Posted on by abarron
In my time at various dojos as a member, or as a visitor, it has come up numerous times as to what a black belt is, what does it represent and what it does not. In many cases it is viewed as a landmark of excellence and others as a starting point in ones understanding of the art and one’s individual progress on a path.
In dojos I have practiced in the range of “technical expertise” has varied dramatically which used to puzzle me. In North America “the belt” has over time morphed into somewhat of a status symbol and goal for many practitioners but real value depends much on the individual and the rigour and or philosophy of the dojo/association.
“A black belt has only the meaning which you place upon it. It is, after all, only a belt, much better suited at holding a dogi together than holding together sociological constructs.”
I remember being in a car with a number of dojo members and our Shihan just after I had begun my study and the question arose as to when one became competent. If my memory serves me correctly, and it is beginning to become suspect, his response as 4th Dan. There was a moment of silence as we all probably calculated in our heads how long that would take us to get there and a sense of disappointment set in as fourteen years (by our requirements ) seemed so far away.
I admit that when I started, at 49 years of age, my goal definitely was a black belt, and to get there before I was 55, which I missed by one year. This was based upon what I had read about the late Sensei George Leonard of Tamalpais as he too was a late starter in our art. When I did reach that level I was satisfied with my progress as well as proud. To this day I greatly treasure the photo of myself and my training partner standing for a shot with our Sensei holding up our Hombu Dojo certificates. When I look at that pixely image now, and see the smile on his face, it makes me feel that I had honoured him as much as us, to achieve that level. Since his premature passing number of years ago I acknowledge his painting that we hang up before each practice in the dojo and give a silent thank you as we bow in. After teaching a class, I again look and the picture as I bow out, as know that if he was here he would laugh and ask me what the hell I was teaching and show me how to do it properly.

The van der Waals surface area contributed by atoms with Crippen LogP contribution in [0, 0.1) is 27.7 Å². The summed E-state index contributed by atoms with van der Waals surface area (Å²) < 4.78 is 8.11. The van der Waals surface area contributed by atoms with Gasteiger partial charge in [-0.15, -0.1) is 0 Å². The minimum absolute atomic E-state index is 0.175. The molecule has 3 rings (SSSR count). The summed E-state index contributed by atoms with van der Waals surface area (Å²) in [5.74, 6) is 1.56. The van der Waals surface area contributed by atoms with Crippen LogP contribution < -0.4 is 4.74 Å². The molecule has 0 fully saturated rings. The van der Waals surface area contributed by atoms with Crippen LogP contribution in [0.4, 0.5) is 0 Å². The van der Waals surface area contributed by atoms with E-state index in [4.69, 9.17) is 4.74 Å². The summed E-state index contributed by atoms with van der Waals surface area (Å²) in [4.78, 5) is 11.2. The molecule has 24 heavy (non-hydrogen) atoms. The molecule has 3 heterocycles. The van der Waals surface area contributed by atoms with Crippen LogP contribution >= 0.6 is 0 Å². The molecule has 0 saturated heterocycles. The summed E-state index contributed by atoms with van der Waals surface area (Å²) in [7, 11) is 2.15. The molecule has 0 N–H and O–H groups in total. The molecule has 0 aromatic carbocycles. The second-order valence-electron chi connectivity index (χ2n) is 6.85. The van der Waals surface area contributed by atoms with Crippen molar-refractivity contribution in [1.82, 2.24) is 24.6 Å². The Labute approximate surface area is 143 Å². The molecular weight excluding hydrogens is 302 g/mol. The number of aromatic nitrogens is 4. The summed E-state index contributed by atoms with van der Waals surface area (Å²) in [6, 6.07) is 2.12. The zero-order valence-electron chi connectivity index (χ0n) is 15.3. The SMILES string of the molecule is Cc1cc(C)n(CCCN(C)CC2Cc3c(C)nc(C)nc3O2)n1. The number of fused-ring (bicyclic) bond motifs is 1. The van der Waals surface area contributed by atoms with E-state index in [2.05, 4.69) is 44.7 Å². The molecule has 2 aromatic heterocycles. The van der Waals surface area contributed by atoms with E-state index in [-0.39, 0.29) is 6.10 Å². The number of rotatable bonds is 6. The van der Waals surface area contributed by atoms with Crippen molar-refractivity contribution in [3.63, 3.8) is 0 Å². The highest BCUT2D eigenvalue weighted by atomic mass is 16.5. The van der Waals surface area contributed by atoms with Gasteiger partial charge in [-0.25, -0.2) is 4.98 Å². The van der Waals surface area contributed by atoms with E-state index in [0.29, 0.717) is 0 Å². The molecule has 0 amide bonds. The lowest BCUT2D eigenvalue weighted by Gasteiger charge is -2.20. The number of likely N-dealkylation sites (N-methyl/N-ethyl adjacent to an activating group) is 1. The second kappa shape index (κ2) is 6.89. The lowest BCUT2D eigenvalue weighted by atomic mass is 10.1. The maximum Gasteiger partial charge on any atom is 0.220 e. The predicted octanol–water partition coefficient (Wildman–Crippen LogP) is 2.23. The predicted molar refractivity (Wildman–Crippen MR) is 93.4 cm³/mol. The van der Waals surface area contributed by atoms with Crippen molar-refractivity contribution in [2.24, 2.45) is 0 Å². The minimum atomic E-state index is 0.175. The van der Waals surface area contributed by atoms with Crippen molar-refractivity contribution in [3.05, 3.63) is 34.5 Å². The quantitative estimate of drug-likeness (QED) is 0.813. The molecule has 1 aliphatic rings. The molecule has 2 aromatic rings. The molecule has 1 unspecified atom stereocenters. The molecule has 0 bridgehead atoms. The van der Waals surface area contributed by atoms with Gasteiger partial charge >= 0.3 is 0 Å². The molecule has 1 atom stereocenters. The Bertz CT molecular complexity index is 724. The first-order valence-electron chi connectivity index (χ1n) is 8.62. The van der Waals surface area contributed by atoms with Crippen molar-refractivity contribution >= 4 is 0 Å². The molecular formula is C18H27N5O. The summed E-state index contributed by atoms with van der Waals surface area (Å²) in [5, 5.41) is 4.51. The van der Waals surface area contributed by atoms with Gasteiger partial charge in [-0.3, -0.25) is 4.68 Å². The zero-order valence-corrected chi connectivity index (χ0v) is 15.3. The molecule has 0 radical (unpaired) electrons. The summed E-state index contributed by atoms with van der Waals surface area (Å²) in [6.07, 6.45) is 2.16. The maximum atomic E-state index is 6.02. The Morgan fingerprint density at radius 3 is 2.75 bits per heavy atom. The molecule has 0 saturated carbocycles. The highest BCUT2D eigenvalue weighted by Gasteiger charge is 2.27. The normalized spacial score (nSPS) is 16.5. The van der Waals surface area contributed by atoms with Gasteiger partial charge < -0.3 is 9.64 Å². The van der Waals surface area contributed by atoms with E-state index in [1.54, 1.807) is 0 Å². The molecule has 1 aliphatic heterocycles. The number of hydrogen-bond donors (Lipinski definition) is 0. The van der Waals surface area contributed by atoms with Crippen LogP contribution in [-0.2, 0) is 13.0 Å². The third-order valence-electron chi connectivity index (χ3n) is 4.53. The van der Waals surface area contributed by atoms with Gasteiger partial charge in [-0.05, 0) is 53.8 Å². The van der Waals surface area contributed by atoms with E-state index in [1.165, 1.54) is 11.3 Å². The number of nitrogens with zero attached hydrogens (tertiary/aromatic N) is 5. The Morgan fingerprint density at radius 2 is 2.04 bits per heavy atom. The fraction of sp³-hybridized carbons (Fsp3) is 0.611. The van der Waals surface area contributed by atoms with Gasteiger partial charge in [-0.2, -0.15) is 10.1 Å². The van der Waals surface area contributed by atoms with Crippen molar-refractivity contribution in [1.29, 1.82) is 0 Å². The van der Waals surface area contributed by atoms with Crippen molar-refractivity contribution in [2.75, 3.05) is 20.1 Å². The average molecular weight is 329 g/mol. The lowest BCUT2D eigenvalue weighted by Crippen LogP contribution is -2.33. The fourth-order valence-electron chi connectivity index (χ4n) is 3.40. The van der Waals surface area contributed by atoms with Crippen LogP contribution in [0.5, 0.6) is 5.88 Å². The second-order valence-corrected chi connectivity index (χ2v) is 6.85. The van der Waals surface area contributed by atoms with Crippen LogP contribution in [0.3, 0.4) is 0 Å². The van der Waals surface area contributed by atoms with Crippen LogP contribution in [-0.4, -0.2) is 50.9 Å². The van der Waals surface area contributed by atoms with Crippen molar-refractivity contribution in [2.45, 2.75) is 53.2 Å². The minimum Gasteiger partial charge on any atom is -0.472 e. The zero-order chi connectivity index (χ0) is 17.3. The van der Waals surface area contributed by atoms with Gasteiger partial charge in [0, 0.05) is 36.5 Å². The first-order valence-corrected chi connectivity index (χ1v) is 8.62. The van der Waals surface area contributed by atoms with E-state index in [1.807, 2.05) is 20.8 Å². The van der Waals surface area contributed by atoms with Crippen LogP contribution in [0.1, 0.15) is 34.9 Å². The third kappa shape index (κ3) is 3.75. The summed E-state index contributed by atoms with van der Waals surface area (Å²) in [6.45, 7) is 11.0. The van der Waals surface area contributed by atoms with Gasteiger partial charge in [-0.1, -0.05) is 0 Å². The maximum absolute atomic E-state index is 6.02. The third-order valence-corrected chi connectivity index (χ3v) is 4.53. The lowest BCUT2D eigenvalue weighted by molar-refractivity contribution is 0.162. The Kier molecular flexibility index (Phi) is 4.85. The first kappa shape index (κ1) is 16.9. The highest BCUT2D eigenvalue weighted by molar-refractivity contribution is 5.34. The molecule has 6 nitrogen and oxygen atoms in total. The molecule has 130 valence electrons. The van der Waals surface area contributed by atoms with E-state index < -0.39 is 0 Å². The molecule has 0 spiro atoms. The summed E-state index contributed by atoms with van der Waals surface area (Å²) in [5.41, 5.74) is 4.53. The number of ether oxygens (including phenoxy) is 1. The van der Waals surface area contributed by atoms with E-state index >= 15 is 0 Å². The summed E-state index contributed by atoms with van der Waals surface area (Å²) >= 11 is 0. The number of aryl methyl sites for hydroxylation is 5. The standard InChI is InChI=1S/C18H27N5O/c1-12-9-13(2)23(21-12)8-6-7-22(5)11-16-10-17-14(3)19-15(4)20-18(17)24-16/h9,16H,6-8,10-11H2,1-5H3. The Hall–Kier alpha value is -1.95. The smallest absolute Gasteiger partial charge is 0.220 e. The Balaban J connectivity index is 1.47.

Since Shodan my mindset has altered dramatically and I realize that what my belt recognizes is my dedication and contribution to the dojo perhaps more than technical level. After all, Shodan, when translated, means “beginning degree,” and is the lowest black belt rank in Japanese martial arts. It is traditionally called Shodan as it is only a start and not Ichidan (First Degree).
In the years following that test I have been reluctant to be examined and had to be “pressured into it my dojo friends and our Shihan, but it has not had the same feeling for me. What I love, and get out of training, is the practice and being part of the community that Aikido gives me, and how I can contribute to others who enjoy the same thing. Some days on the mat, as a student as well as a teacher, I feel that I deserve my rank and on others wish I still was wearing my white belt as I feel like a novice.
My belt is still merely holding my dogi together.